It is also worth playing spot the cameo with this film too. There are so many familiar faces in Miracle Mile that show up for just a few scenes. Everyone interweaves and impacts on Harry & Julie’s escape plans but aside from Wilson, they don’t hang around for too long. They still act their socks off though. The early scenes in the diner feel more like a tight single location play but that feeling soon fades as we move outside. That being said, each character nails their role in a very 80’s fashion. By that, I don’t mean the acting is dated – I mean the way how we communicate now has changed. This story all hinged on the fact no one can verify a random call and no one has immediate contact with other countries, location trackers and so on. We aren’t connected like an umbilical cord to the internet yet and that allows confusing and isolation to become very real, very quickly. I wonder how this film would play out in today’s world?
There is one other key element that makes this film feel unique. It is the soundtrack. Synth legends Tangerine Dream composed the score for the film and nothing could feel more 1980’s, more cold war, more dystopian if it tried. The synths are thick, creamy and oppressive. They underscore so much of the movie without it ever feeling like it is taking over. Without the score, things wouldn’t feel quite so taut.
Whilst on a low-budget, the main finale carnage set piece is still really well put together with cars crashing, crowds rioting and general chaos ensuing. Some big explosions and mass crowd sequences sell the fact that mass panic has begun. The key to this is the sparse but very effective use of wide shots. Instead, we stay close and travel with Harry and Julie when it all kicks off. There’s some other really good set pieces too and the fact you can tell that it’s all taking place on an actual real town location gives everything an extra layer of realism.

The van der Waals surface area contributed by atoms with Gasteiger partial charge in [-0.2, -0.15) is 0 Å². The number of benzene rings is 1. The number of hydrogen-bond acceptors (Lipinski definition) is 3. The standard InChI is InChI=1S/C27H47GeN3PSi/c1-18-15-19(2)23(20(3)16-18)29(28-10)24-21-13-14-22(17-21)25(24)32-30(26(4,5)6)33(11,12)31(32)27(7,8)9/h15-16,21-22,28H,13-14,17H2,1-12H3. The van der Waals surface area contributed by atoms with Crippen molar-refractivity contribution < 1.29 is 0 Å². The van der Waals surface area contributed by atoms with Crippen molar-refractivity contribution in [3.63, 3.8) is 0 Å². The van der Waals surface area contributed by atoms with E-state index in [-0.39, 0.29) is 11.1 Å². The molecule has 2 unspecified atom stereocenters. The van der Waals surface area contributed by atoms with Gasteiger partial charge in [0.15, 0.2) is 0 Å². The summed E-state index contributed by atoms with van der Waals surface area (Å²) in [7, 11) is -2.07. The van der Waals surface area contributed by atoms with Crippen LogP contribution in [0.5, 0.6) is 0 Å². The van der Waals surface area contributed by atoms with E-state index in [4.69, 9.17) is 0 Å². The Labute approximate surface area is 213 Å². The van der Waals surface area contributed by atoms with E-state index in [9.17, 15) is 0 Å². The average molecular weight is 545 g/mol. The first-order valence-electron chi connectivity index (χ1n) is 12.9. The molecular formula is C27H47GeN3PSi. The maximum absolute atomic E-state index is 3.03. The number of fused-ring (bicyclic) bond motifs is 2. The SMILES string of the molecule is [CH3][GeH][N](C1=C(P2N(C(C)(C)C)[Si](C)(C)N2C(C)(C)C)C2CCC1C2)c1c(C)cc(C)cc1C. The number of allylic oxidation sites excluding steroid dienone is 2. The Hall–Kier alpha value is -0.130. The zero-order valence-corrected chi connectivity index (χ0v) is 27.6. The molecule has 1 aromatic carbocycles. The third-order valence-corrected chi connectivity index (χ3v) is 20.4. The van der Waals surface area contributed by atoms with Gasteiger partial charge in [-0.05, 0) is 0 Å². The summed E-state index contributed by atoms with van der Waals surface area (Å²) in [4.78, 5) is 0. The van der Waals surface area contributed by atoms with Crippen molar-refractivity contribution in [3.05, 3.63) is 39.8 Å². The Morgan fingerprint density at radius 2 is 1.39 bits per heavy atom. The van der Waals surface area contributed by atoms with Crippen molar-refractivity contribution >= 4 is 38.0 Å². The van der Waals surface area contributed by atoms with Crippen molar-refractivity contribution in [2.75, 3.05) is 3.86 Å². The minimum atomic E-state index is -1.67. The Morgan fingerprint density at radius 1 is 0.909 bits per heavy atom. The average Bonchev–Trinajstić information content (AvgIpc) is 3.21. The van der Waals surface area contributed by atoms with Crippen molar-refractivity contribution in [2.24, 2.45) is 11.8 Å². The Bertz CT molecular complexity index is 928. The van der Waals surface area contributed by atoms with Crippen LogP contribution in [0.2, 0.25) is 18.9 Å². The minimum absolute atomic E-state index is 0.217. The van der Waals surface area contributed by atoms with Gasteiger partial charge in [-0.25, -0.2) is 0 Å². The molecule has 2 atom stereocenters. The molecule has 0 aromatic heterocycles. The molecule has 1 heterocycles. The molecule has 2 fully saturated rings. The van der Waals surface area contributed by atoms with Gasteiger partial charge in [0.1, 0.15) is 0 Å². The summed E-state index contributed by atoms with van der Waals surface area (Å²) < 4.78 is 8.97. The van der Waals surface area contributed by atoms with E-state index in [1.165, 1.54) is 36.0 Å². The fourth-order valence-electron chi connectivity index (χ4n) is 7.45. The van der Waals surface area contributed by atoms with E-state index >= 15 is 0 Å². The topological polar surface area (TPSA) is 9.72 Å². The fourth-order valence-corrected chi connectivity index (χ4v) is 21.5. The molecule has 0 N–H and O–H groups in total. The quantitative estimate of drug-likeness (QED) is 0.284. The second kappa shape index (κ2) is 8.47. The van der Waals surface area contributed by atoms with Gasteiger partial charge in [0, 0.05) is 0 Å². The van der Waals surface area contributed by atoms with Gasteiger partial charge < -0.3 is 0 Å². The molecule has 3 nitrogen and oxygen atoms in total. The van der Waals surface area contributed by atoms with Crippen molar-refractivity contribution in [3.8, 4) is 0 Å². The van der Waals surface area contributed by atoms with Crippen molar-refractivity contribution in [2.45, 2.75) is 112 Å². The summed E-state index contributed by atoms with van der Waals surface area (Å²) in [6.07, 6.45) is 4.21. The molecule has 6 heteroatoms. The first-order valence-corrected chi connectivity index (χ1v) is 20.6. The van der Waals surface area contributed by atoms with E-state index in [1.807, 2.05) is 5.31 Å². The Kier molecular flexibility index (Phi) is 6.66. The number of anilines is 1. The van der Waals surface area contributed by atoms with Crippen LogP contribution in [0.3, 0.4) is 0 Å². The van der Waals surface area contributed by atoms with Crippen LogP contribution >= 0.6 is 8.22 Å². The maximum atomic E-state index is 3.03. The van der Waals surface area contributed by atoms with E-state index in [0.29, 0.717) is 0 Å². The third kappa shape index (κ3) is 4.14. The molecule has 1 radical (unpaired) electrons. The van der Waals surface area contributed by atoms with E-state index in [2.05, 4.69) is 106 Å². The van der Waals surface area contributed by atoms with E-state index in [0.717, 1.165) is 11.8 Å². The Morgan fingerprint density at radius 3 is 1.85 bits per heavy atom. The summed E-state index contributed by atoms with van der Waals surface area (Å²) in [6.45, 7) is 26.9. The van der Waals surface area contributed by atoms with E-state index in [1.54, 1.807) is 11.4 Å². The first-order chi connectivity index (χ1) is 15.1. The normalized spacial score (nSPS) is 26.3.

Harry and Julie are adorable as the main duo and they run the gambit of emotions as they feel pulled to looking after each other and surviving. Julie’s parents fell out 15 years ago but still love each other. Their lesson is a tale of letting bygones be bygones as they provide the only mild levity in a situation that’s heading south quickly. Wilson is a tale of a kid on the wrong side of the tracks although he can sell a stereo like a boss. The yuppie collective (as I call them) are all so maximum business, its a fantastic send up of that personality type. Landa is busy saying things like ‘I need maximum efficiency!’ whilst the rooftop yuppies think wine would be an essential item. I love how the film boils down personality types into silly but completely relatable snippets of dialogue.
And they said they’d never talk again until the day they die!Julie speaking about her parents before she knows that the nukes are coming
Three memorable moments
- The entire traffic jam / car crash sequence for being so symbolic of the panic.
- Wilson and Charlotta on the elevator for being truly traumatic.
- Seeing The Le Brea Tar Pit elephants start to sink and the symbolism that brings.
The obligatory weird moment
On first watching I used to think the parents were the odd part out but over time I’ve come to understand their choices. Maybe age makes you less… aggressive. Now, my main confusion comes from the fact the helicopter keeps appearing and disappearing during the story. I’m assuming its going to and from LAX but it is never explicitly told to the viewer. In the original script, more was going to take place here but it was cut.
The drinking game
Spot all those cameos… or simply… wowzer, technology has really changed! That mobile phone of Landa’s is a delight every time I see it.
A perfect brother to Last Night in the “End of the World” last hours style of movie. It’s became a bit of a cult movie over time and I can completely see why. It holds up really well, its story is every bit as relevant today and it will leave you gut punched by the time your done. I am so glad that this piece of art stuck to its guns and delivered the story its writer and director wanted.
Rating: 4 / 5 – Excellent
If you liked Miracle Mile then you may like…
- Last Night – These two go as a pair for me. Both beautifully told and expertly crafted.
- Threads – If you are looking for the grimmest nuclear war 80’s movie – it is this.
- Its A Disaster! – Dark comedy about 4 couples stuck together at brunch for the end of the world.
This review was updated on 21/06/20 to meet the new review format for ILDM.